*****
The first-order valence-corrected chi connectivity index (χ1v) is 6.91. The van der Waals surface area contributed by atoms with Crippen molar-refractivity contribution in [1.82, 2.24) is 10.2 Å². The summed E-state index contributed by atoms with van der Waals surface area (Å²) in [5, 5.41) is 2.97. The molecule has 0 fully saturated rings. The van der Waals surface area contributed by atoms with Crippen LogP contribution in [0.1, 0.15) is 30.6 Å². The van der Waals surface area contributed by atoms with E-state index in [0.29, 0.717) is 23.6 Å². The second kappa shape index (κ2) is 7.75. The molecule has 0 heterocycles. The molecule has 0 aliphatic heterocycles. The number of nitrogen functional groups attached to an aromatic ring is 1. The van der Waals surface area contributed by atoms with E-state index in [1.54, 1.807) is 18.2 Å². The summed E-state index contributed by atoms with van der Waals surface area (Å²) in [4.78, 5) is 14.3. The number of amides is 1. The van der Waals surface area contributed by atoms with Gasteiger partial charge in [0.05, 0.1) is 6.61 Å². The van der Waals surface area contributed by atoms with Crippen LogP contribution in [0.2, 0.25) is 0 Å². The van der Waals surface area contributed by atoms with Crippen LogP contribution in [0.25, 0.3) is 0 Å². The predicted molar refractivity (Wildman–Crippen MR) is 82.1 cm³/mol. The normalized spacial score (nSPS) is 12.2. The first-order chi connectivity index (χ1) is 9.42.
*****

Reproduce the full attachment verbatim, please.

The first-order valence-corrected chi connectivity index (χ1v) is 6.91. The van der Waals surface area contributed by atoms with Crippen molar-refractivity contribution in [1.82, 2.24) is 10.2 Å². The summed E-state index contributed by atoms with van der Waals surface area (Å²) in [5, 5.41) is 2.97. The molecule has 0 fully saturated rings. The van der Waals surface area contributed by atoms with Crippen LogP contribution in [0.1, 0.15) is 30.6 Å². The van der Waals surface area contributed by atoms with E-state index in [0.29, 0.717) is 23.6 Å². The second kappa shape index (κ2) is 7.75. The molecule has 0 heterocycles. The molecule has 0 aliphatic heterocycles. The number of nitrogen functional groups attached to an aromatic ring is 1. The van der Waals surface area contributed by atoms with E-state index in [1.54, 1.807) is 18.2 Å². The summed E-state index contributed by atoms with van der Waals surface area (Å²) in [4.78, 5) is 14.3. The number of amides is 1. The van der Waals surface area contributed by atoms with Gasteiger partial charge in [0.05, 0.1) is 6.61 Å². The van der Waals surface area contributed by atoms with Crippen LogP contribution in [0.2, 0.25) is 0 Å². The van der Waals surface area contributed by atoms with Crippen LogP contribution in [0.25, 0.3) is 0 Å². The predicted molar refractivity (Wildman–Crippen MR) is 82.1 cm³/mol. The normalized spacial score (nSPS) is 12.2. The first-order chi connectivity index (χ1) is 9.42.